Customs Experts Converge Over Illicit Trade, Terrorism

By Kebba Jeffang

Yankuba Darboe Commissioner General-GRA

The World Customs Organisation and the West and Central Africa Customs experts (WCA), have opened a two-day meeting in Banjul to discuss border protection from illicit trade and international terrorism.

The event took place at a local hotel on the 20th of November, 2017.

The Commissioner General of The Gambia Revenue Authority (GRA), said the forum will draw attention of customs administration to include the protection of our borders from illicit trade, ensure trade facilitation, International Terrorism and the protection of the environment among others. “To tackle these problems confronting us today requires the strong support of our governments and people, adoption and coordination of appropriate strategies at both national, Sub-regional and global levels,” he said.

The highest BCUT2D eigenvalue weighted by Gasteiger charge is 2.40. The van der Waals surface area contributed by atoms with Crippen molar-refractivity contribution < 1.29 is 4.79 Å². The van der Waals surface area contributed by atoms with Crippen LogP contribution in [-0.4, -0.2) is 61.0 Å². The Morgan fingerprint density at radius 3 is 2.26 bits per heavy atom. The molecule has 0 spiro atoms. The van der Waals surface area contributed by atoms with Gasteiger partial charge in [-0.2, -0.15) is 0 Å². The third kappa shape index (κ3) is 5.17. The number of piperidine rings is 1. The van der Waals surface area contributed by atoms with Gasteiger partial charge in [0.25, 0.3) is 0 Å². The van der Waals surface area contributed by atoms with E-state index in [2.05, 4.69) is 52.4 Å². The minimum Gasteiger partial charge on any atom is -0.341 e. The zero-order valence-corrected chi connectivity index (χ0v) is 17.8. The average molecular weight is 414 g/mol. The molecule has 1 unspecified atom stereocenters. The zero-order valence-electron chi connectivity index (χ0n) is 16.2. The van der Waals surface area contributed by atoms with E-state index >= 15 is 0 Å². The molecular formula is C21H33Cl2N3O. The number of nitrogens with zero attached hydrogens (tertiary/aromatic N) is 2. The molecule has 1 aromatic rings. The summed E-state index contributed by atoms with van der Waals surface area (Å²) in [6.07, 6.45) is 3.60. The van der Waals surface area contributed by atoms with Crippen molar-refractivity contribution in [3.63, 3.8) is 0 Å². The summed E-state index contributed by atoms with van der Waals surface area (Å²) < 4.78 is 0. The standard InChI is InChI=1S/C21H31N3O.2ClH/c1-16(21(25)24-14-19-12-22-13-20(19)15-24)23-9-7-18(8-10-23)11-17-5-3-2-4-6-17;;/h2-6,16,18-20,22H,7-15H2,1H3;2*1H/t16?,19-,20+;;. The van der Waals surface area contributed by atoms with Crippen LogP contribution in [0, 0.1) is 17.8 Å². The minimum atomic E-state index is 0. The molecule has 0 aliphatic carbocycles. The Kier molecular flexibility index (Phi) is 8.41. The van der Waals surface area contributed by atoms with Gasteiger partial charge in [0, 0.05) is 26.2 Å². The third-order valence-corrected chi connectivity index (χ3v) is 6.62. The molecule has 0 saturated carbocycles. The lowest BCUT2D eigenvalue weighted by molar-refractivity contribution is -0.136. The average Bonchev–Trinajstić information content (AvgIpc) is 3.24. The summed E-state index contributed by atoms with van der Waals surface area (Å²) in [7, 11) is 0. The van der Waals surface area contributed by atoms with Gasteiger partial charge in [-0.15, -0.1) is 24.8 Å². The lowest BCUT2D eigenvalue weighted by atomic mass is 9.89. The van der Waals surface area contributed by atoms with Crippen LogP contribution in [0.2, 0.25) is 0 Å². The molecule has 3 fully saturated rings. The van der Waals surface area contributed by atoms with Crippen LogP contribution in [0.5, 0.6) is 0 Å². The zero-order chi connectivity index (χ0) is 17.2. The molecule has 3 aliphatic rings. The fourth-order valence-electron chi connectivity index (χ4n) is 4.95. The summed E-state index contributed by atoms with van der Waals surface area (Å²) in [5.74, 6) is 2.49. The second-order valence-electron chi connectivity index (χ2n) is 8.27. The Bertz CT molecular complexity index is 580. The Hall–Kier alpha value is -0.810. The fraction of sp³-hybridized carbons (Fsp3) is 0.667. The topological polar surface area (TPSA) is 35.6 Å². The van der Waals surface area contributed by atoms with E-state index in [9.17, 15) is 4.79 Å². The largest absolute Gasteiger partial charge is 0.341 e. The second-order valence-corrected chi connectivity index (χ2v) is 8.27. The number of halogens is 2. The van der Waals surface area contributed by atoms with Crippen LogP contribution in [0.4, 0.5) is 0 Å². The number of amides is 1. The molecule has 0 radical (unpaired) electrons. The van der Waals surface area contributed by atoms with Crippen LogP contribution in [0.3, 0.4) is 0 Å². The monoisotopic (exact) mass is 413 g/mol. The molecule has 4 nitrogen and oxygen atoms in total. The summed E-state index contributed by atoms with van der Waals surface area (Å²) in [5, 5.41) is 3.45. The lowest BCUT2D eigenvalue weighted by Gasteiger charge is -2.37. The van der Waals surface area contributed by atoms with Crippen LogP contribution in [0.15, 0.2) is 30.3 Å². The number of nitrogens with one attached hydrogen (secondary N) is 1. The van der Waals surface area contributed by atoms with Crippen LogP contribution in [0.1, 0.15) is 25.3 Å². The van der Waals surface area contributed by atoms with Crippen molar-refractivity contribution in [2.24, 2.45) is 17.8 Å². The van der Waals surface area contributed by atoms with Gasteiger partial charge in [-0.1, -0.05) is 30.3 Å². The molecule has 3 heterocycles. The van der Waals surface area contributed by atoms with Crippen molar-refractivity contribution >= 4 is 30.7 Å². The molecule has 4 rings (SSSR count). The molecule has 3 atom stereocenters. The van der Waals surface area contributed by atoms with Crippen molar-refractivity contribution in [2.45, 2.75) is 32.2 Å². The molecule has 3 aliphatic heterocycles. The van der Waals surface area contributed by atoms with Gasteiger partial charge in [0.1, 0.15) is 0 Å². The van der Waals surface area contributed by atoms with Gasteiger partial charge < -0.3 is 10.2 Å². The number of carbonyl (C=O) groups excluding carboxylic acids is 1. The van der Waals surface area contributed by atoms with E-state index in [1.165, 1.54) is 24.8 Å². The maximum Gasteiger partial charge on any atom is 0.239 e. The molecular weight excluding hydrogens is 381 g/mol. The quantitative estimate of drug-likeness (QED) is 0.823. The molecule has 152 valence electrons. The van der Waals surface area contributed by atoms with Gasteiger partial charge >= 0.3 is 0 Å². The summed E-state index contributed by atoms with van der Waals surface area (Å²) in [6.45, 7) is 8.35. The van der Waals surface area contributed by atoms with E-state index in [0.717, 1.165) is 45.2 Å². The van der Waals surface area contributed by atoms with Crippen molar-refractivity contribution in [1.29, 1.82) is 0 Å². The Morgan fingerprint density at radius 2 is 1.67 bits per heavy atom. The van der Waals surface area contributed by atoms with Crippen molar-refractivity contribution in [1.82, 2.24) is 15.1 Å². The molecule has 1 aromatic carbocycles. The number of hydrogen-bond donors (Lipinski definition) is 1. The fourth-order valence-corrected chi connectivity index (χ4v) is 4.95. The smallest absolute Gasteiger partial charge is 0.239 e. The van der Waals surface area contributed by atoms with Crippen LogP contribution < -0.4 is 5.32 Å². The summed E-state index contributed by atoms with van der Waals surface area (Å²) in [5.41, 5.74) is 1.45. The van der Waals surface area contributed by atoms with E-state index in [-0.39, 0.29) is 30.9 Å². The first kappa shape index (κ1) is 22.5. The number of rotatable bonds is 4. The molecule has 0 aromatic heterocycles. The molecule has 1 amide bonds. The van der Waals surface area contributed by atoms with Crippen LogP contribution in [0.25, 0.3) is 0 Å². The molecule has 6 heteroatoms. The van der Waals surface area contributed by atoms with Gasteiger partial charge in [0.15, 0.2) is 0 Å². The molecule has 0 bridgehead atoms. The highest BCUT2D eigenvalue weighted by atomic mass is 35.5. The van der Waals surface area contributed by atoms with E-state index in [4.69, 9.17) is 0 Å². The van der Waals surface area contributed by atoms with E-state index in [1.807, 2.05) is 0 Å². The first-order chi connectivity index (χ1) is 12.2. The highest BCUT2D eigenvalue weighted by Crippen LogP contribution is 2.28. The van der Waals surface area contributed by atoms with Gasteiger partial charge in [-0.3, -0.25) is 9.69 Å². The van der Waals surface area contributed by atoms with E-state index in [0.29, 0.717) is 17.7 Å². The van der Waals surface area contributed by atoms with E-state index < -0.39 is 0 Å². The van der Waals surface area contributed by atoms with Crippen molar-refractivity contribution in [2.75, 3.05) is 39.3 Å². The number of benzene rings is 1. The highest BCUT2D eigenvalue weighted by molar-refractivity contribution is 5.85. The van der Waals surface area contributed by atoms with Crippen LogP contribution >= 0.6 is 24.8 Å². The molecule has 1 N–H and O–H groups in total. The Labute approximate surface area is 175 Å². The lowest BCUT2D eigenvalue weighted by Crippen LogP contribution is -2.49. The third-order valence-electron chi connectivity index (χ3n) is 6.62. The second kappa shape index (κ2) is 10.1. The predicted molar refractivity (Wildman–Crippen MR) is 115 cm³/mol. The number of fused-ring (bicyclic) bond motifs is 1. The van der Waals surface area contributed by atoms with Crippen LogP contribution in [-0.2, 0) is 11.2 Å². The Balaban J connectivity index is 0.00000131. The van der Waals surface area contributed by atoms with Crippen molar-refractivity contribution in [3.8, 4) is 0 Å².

“Currently, Customs Department is using ASYCUDA ++ at its headquarters, Seaport and all the Provincial Stations including Banjul International Airport. GRA continues to boost its international cooperation with the Sub-regional customs administrations and WCO,” he said.

Darboe says security vigilance is paramount in order to avert the circulation of small arms and illicit weapons.

“We should ensure that legitimate trade thrives without unnecessary impediments and must also ensure adequate surveillance to prevent any potential threat to the security of our people and safety of the international trade supply chain,” he said.

The deputy permanent secretary at the Ministry of Finance Ansumana Touray, said Customs services are central to the systems and processes that dictate the movement of goods and people across borders; that custom officers need to cooperate to provide a seamless, fair and transparent service that enhances the economic, social and security aspect of global trade, whilst retaining effective customs controls in line with their responsibility to ‘collect and protect’.

“The Gambia, like most counties in the supply chain is vulnerable at all three points of entry to smugglers, illegal entrants, terrorists and international criminals,” Touray said.